The protectors of Hawaii’s Mauna Kea are getting a timely assist from Mother Nature.

Hawaii Gov. David Ige on Tuesday lifted the July 17 emergency order that supercharged protests against construction of a giant telescope at the 13,803-foot  summit of Mauna Kea, which native Hawaiians consider sacred ground. Ige said the approach of a pair of hurricanes helped convince him to cancel the order.

In the coming week, hurricanes Erick and Flossie are expected to pass close to the Big Island, home to Mauna Kea. Their approach will tax emergency personnel and may put demonstrators in jeopardy.

Ige’s decision is also an acknowledgment of the strength of the protest—as many as 2,000 people have been rallying at the base of the mountain—and the indigenous people’s determination. He visited the protest site last week and found it “instructive … to be able to speak with and talk with protesters face to face. It gave me an appreciation for their passion and commitment.”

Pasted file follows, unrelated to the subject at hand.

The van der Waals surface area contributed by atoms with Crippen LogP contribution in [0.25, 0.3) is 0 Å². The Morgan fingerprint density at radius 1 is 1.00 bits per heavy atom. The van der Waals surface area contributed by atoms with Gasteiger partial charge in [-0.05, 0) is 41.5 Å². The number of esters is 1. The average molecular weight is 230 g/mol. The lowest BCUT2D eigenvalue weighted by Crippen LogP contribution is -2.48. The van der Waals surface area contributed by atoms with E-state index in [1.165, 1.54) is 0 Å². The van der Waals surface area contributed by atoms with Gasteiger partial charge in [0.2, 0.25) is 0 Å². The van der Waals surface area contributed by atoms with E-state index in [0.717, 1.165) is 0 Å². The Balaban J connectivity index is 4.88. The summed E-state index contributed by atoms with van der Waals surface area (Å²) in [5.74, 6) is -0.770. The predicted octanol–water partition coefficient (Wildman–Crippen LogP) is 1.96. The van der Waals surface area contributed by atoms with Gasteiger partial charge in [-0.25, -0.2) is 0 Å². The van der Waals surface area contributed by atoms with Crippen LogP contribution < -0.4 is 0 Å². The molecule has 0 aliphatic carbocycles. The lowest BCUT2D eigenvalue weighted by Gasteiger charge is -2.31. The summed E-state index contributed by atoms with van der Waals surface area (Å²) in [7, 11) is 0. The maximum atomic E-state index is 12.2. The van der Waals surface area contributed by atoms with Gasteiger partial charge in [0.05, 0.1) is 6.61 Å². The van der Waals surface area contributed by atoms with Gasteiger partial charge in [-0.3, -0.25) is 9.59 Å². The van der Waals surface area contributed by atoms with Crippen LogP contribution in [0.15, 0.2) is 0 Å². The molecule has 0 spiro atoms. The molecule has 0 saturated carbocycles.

The battle to defeat construction of what would be the world’s largest visible-light telescope has been waged for 10 years, led by the group Pu’uhonua o Pu’uhuluhulu, who see themselves as the protectors of Mauna Kea. In a statement, they claimed “a victory that reaffirms our resolve. Governor Ige has admitted that he underestimated our strength, unity, and broad public support. Our numbers continue to grow and his ability to oppose his own people is becoming less and less justifiable.”

On Wednesday, Erick was a Category 3 storm, tracking south of the Big Island and expected to bring heavy rain and possible flash floods by Friday or Saturday. Flossie, following a similar path, may hit the state early next week. So for now, there will be no more arrests, the Hawaiian National Guard will return to barracks and there will be no new attempts to build the telescope.

Nothing like a hurricane to lower the pressure.

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